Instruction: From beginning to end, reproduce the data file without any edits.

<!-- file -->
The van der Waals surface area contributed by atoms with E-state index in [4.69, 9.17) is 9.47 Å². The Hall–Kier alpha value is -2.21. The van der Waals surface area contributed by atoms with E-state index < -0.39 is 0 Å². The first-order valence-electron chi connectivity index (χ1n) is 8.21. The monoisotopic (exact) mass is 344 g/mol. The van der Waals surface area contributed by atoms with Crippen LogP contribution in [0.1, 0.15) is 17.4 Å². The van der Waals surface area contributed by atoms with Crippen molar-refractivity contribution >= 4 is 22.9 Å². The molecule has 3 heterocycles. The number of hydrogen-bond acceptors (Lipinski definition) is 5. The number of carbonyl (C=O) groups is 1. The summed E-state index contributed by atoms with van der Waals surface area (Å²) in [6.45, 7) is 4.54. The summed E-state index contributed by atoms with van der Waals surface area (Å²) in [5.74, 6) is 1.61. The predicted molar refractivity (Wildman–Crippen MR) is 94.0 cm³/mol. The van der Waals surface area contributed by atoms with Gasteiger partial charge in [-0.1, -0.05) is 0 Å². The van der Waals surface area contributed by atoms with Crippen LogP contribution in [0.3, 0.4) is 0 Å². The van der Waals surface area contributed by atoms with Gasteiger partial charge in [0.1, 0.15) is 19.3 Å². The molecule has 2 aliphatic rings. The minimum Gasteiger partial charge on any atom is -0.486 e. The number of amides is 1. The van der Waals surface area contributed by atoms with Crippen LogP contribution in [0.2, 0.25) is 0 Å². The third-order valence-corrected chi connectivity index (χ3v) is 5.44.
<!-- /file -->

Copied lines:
The van der Waals surface area contributed by atoms with E-state index in [4.69, 9.17) is 9.47 Å². The Hall–Kier alpha value is -2.21. The van der Waals surface area contributed by atoms with E-state index < -0.39 is 0 Å². The first-order valence-electron chi connectivity index (χ1n) is 8.21. The monoisotopic (exact) mass is 344 g/mol. The van der Waals surface area contributed by atoms with Crippen LogP contribution in [0.1, 0.15) is 17.4 Å². The van der Waals surface area contributed by atoms with Crippen molar-refractivity contribution >= 4 is 22.9 Å². The molecule has 3 heterocycles. The number of hydrogen-bond acceptors (Lipinski definition) is 5. The number of carbonyl (C=O) groups is 1. The summed E-state index contributed by atoms with van der Waals surface area (Å²) in [6.45, 7) is 4.54. The summed E-state index contributed by atoms with van der Waals surface area (Å²) in [5.74, 6) is 1.61. The predicted molar refractivity (Wildman–Crippen MR) is 94.0 cm³/mol. The van der Waals surface area contributed by atoms with Gasteiger partial charge in [-0.1, -0.05) is 0 Å². The van der Waals surface area contributed by atoms with Crippen LogP contribution in [0.3, 0.4) is 0 Å². The van der Waals surface area contributed by atoms with Gasteiger partial charge in [0.1, 0.15) is 19.3 Å². The molecule has 2 aliphatic rings. The minimum Gasteiger partial charge on any atom is -0.486 e. The number of amides is 1. The van der Waals surface area contributed by atoms with Crippen LogP contribution in [0.2, 0.25) is 0 Å². The third-order valence-corrected chi connectivity index (χ3v) is 5.44.